Image registration is the task of finding a transformation that best aligns two given images. A typical problem could be that we have two images of a patient taken at different points in time, and the patient has moved in between.

This page demonstrates the use of rigid image registration, where one assumes that the images only have to be translated and rotated in order to align them.

Drag with the mouse or finger to move the template image. Rotate using two fingers. The algorithm will automatically try to restore the alignment.

Simple algorithms such as this one have difficulties with complicated objects: they fill only find a local minimum, which is only partially optimal, and from which the algorithm cannot escape.

Authors: Lars Koenig, Jan Lellmann

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The Rudin-Osher-Fatemi denoising model is an absolute classic and the prototype model for studying non-smooth regularization. The input image $I$ is split into noise and structure by minimizing the energy $$\min_{u:\Omega\to R} \int_\Omega \|u(x) – I(x)\|_2^2 dx + \lambda \int_\Omega d\|D u\|.$$
The model preserves edges in the image very well. It tends to introduce piecewise constant regions, and a great deal of research has gone into alternative regularization for reducing this effect.

Authors: Jan Lellmann


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In multiclass image labeling, also called multiclass image segmentation, one would like to split an image into regions based on the local image information. Usually the data is noisy, so an additional regularization term is added to make the region boundaries smooth.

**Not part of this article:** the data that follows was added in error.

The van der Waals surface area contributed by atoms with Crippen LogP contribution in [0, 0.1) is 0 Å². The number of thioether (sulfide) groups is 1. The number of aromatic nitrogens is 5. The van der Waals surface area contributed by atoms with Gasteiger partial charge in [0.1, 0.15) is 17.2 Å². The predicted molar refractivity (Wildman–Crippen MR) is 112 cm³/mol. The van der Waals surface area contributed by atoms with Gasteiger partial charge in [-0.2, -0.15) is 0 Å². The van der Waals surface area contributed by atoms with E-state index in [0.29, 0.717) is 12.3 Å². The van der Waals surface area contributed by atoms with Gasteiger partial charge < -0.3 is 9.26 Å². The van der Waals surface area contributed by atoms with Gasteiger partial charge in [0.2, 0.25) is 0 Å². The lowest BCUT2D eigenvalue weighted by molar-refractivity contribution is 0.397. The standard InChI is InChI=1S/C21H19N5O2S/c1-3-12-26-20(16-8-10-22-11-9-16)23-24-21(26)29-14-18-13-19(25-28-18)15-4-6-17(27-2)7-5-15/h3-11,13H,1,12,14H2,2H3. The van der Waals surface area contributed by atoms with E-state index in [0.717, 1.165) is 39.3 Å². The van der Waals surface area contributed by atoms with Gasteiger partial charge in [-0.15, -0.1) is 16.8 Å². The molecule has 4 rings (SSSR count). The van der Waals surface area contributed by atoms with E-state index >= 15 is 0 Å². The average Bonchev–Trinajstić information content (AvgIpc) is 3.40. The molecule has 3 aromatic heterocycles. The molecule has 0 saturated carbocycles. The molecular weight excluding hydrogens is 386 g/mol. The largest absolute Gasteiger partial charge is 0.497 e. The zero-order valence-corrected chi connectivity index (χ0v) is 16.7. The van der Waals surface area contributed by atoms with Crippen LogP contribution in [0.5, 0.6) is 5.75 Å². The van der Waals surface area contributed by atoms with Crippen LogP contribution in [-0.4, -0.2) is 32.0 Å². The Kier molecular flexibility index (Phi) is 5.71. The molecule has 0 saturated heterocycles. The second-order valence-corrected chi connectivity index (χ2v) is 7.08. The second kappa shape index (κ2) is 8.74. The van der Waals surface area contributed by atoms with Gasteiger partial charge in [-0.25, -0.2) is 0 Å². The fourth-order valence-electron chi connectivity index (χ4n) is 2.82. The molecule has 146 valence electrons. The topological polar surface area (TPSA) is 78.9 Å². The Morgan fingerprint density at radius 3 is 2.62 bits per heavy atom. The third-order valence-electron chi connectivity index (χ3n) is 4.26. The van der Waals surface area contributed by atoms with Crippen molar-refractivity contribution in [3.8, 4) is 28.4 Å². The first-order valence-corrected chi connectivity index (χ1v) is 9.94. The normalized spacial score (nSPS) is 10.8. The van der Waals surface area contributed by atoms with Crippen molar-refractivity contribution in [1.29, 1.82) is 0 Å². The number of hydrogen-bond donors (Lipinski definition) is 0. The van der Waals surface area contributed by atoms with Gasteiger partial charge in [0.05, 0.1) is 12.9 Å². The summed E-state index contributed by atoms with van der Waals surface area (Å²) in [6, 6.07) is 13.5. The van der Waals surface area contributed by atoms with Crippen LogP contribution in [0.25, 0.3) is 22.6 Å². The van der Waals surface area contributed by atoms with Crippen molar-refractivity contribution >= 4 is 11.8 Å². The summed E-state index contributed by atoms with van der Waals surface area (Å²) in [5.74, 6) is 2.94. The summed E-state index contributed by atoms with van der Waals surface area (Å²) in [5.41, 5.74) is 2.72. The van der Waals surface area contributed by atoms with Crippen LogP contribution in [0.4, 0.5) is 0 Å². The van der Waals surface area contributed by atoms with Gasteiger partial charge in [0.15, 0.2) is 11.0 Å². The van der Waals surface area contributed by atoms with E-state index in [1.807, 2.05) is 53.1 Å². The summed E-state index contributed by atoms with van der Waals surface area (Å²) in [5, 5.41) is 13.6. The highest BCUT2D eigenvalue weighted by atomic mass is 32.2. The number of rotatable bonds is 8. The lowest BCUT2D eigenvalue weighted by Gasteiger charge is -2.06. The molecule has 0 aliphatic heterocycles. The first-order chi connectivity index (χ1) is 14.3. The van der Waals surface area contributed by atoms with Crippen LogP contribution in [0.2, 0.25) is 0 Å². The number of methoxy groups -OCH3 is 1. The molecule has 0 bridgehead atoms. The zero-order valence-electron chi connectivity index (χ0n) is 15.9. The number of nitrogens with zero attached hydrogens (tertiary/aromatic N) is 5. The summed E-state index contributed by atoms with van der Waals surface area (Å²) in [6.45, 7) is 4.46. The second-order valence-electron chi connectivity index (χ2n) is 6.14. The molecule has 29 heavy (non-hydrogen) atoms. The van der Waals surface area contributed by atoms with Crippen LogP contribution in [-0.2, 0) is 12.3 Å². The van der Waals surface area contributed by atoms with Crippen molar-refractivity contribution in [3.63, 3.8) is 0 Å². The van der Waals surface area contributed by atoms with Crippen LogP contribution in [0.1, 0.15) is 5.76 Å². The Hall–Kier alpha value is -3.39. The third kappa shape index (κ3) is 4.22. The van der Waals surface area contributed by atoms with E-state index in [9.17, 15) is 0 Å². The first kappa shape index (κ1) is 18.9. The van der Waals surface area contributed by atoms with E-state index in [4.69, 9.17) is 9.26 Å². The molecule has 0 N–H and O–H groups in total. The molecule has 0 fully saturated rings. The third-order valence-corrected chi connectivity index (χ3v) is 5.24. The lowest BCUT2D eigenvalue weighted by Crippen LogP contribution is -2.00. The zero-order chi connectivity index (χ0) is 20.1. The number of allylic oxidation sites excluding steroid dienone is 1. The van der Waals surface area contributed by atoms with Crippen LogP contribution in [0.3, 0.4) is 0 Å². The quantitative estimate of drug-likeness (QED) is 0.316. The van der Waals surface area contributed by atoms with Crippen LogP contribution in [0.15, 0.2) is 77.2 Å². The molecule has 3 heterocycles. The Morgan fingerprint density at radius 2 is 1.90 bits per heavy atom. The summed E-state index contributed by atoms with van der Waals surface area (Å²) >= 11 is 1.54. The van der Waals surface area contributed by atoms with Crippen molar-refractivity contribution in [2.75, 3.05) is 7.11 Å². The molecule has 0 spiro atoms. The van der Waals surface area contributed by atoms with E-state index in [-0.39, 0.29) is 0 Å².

The resulting minimization problem is non-smooth but also combinatorial, which makes it hard to find an exact solution. An approach for finding a good approximate solution is convex relaxation. The idea is to approximate the energy by a convex energy, of which a global minimizer can be found.

In this approach, the relaxed energy for $L$ different labels has the form
$$f(u) = \int_\Omega \langle u(x),s(x)\rangle \mathrm{d}x + \lambda \mathrm{TV}(u),$$
where every $u(x)$ is a point on the $L$-dimensional unit simplex, i.e., it is a probability measure on the labels $\{1,\ldots,L\}$.

Authors: Benedikt Löwenhauser, Kevin Schober, Jan Lellmann


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